Hungarian Grand Prix

This July, Formula One returns to Budapest for the Hungarian Grand Prix. Here we take a look at the history of this popular motorsports event, and how to get there.

History of Formula One in Hungary

The Hungarian Grand Prix was first held in 1936 over a 5km track in Népliget, a park in Budapest. The Mercedes-Benz, Auto Union and Ferrari teams entered three cars each, and the event drew a very large crowd. However, World War II spelled the end of Grand Prix motor racing in the country for the next fifty years. The event returned in 1986, and in doing so became the first Formula One race to take place behind the Iron Curtain.

Held at the Hungaroring ciruit in Mogyoród on the outskirts of Budapest, the race has remained a fixture on the F1 calendar ever since. Taking place in the heat of a central European summer, the Hungarian Grand Prix remained the only Grand Prix venue that had not seen a wet race up until 2006.

The first Grand Prix in 1986 drew almost 200,000 spectators from all around Europe, although tickets were considered expensive at the time. Support for the race is still very enthusiastic, with last year’s race attracting an estimated crowd of 73,000 for each day of the event.

Postage Stamp: Hungarian Grand Prix

Postage stamp commemorating the 25th edition of the Hungarian Grand Prix.

Valley of Speed

Hungaroring circuit is tight and twisty, and situated at the bottom of a steep valley. This location provides excellent visibility for fans, especially from higher vantage points where around 80% of the track can be seen. At 4.38km, Hungaroring is the third shortest circuit on the current F1 calendar, with only Monaco and Canada being shorter.

It is also the season’s second slowest race after Monaco, due to the tight layout of the circuit making overtaking difficult. The layout was modified slightly in 2003 in an attempt to allow more passing. However, the keys to a winning performance in the Hungarian Grand Prix remain a good qualifying position and a well thought-out pit strategy.

Massa stand monza 2012

Due to the processional nature of the race, a well thought-out pit strategy is key to victory at Hungaroring circuit.

Past, Present and Future

A total of 16 drivers have won the Hungarian Grand Prix since 1986. The legendary Michael Schumacher has been the most successful driver in Hungary with four victories, seven pole positions and seven podium finishes. In 2001 he equaled Alain Prost’s record of 51 Grand Prix wins at Hungaroring, whilst racking up his fourth driver’s championship win.

This year, Lewis Hamilton can overtake Schumacher’s record if he comes out on top. The Briton has already achieved four victories from eight starts in Budapest. Hamilton has been in good form so far this season, and currently lies second in the driver’s championship on 129 points.

Lewis Hamilton

Can Lewis Hamilton overtake Michael Schumacher’s record of four victories? Find out at the 2017 Hungarian Grand Prix!

Regardless of who triumphs this year, F1 fans are sure to enjoy an action-packed race. Add fine summer weather and famous Hungarian hospitality into the mix, and you have the makings of an unforgettable weekend.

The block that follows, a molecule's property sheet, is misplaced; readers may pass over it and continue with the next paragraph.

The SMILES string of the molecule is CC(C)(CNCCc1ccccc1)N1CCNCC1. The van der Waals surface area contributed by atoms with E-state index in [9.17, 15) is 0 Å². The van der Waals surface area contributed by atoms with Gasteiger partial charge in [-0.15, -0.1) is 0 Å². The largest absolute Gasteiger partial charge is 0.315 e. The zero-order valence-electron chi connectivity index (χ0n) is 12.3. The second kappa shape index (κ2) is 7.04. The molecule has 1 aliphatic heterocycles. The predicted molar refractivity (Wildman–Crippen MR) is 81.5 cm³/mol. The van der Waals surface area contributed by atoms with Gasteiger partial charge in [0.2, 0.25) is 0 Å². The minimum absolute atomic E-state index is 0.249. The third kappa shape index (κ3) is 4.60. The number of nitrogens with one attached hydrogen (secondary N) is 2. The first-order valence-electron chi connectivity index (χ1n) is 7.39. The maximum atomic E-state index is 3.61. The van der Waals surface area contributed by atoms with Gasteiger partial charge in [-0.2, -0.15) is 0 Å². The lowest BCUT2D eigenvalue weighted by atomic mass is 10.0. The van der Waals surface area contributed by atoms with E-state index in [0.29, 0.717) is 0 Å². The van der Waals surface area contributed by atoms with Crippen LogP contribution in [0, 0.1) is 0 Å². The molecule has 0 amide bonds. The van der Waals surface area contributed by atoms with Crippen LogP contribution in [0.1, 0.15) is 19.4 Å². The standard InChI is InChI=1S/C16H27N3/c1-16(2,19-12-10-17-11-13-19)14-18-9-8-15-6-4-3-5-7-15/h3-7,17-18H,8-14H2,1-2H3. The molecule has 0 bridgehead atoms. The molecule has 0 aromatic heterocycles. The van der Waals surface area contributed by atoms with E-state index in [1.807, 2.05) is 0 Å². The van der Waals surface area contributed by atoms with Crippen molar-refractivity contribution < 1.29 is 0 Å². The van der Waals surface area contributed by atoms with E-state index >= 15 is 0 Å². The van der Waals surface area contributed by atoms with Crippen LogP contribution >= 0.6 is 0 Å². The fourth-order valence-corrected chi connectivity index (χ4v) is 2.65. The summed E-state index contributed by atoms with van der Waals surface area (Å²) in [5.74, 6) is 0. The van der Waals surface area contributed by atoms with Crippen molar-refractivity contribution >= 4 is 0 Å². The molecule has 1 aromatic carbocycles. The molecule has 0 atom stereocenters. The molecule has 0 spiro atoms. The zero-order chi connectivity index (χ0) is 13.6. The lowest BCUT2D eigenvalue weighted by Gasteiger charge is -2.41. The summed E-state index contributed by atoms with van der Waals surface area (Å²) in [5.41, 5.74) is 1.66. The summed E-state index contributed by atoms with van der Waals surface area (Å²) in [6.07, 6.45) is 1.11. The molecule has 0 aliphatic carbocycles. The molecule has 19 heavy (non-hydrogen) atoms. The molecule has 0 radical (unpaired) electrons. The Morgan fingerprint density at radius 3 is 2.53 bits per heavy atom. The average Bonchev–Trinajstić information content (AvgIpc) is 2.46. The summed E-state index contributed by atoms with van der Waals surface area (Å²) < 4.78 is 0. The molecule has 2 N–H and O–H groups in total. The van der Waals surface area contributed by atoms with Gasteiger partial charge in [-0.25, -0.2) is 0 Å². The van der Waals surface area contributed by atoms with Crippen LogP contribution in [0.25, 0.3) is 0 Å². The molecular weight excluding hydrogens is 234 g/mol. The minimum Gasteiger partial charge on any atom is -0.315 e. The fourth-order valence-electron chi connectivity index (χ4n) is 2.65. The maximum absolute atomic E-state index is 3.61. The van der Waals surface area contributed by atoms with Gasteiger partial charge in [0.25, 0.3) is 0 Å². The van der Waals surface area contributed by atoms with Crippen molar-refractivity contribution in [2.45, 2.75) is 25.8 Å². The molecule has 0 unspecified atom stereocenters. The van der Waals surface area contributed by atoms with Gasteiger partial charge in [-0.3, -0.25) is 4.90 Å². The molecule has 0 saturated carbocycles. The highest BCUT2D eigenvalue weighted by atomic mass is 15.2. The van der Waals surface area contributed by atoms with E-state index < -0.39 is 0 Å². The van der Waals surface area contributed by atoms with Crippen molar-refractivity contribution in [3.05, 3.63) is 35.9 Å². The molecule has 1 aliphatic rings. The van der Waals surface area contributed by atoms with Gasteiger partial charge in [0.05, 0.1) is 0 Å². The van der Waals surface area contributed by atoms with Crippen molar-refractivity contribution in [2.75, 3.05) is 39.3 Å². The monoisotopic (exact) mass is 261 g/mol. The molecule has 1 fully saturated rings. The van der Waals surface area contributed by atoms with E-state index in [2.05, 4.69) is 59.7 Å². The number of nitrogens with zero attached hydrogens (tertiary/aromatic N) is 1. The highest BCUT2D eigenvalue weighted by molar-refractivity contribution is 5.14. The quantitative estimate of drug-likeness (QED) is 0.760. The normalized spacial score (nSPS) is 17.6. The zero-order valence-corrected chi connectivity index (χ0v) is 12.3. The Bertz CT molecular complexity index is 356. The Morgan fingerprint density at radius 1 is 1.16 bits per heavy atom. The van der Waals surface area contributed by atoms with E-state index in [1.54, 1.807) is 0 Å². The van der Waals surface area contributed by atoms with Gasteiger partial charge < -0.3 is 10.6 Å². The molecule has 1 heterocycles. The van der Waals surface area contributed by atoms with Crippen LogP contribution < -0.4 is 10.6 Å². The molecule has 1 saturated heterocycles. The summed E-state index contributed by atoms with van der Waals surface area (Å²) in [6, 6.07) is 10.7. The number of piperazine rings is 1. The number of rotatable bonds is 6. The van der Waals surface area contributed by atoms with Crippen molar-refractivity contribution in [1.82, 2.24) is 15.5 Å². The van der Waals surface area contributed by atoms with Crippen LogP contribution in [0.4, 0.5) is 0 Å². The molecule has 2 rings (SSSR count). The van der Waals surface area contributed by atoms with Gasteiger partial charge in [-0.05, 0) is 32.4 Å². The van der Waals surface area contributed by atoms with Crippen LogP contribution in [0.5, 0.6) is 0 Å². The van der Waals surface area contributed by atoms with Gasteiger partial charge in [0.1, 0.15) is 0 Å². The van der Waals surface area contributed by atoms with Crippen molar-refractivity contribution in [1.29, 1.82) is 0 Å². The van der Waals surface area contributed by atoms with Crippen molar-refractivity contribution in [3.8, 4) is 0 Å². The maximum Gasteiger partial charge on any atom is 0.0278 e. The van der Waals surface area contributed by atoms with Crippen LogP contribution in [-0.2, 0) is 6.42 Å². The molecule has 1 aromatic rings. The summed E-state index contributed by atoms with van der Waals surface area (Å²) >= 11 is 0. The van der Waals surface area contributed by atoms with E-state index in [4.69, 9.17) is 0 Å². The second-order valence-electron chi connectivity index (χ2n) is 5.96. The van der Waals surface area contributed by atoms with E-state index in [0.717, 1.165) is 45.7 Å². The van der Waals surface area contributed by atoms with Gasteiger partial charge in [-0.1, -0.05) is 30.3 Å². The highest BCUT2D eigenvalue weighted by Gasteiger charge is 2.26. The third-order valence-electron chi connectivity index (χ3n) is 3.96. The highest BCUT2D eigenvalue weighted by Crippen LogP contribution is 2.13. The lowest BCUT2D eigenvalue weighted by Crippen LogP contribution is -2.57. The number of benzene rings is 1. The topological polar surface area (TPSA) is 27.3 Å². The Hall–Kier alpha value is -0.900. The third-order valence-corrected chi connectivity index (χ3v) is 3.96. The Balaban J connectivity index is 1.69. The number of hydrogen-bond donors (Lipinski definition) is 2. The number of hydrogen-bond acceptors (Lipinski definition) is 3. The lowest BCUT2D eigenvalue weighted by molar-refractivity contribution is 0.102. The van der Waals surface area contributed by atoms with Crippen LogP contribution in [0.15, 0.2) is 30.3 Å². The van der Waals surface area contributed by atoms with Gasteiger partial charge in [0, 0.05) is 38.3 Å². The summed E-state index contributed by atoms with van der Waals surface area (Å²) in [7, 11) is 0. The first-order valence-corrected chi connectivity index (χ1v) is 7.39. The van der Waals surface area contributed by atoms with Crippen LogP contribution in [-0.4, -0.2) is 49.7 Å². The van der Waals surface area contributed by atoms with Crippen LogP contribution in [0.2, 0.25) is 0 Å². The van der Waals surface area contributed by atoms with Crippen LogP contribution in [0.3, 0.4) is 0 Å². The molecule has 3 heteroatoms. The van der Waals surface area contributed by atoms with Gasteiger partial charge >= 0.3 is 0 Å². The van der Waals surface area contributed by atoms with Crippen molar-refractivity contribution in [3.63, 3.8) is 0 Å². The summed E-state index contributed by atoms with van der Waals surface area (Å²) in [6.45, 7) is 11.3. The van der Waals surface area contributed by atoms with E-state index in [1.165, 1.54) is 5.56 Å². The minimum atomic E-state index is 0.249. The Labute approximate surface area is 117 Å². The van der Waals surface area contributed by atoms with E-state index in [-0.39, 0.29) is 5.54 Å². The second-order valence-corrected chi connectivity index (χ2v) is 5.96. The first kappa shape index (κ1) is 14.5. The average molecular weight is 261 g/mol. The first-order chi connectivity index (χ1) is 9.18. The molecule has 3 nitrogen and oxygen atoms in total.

The Hungarian Grand Prix takes place from Friday 28 – Sun 30 July, 2017. Visit the official Formula One website to keep up to date on all the latest developments in the build up to the big race.

Flying to Budapest: 
Landing Permit Requirements

Private operators do not require landing permits when flying to Hungary, however these are needed for all non-scheduled charter flights. Permits should be obtained at least three days prior to departure. Applications are submitted to the Aviation Authority, and must include the following information:

  • Purpose of flight
  • Number of passengers
  • Amount of cargo on board
  • Name and address of the aircraft operator
  • Aircraft type and registration callsign
  • Date and route of flight
  • Details of departure and destination airports
  • Expected times of departure and arrival
  • Valid insurance documents
  • Name and address of charterer
  • Copy of the charter agreement

Closest Airport Options for the Hungarian Grand Prix

Budapest Ferenc Liszt International Airport (IATA: BUD, ICAO: LHBP) is the only international airport serving Budapest. Situated 16km southeast of the city center, LHBP caters to General Aviation (GA) and serves as an Airport of Entry (AoE). Customs and immigration are available on-site 24/7. Airport slot bookings are mandatory, however Prior Permission Required (PPR) is not necessary. There are no restrictions on aircraft parking. LHBP is fully equipped to provide ground handling services for all types of aircraft, and offers access to VIP and crew lounges. Hungaroring circuit is located around 17km north of LHBP.

The closest alternate international airport is Hévíz Balaton Airport (IATA: SOB, ICAO: LHSM). LHSM is located approximately 180km from central Budapest, and caters to GA flights. Note that operating hours vary depending on the time of year. From April 1 to November 17, the airport operates from 09:00 to 18:00 local time (Sunday to Friday), 09:00 to 21:00 (Saturday). Is it possible to use the airport outside of these normal operating hours, at a cost of 120 EUR per hour. Note that a minimum of four hours will be charged, and arrangements must be made at least 48 hours prior to arrival.

Slot bookings are required at LHSM, whilst PPR and parking permits are not necessary. The airport is fully equipped to provide all ground handling services, however no passenger or crew lounges are available. LHSM is around 200km southwest from the race venue.

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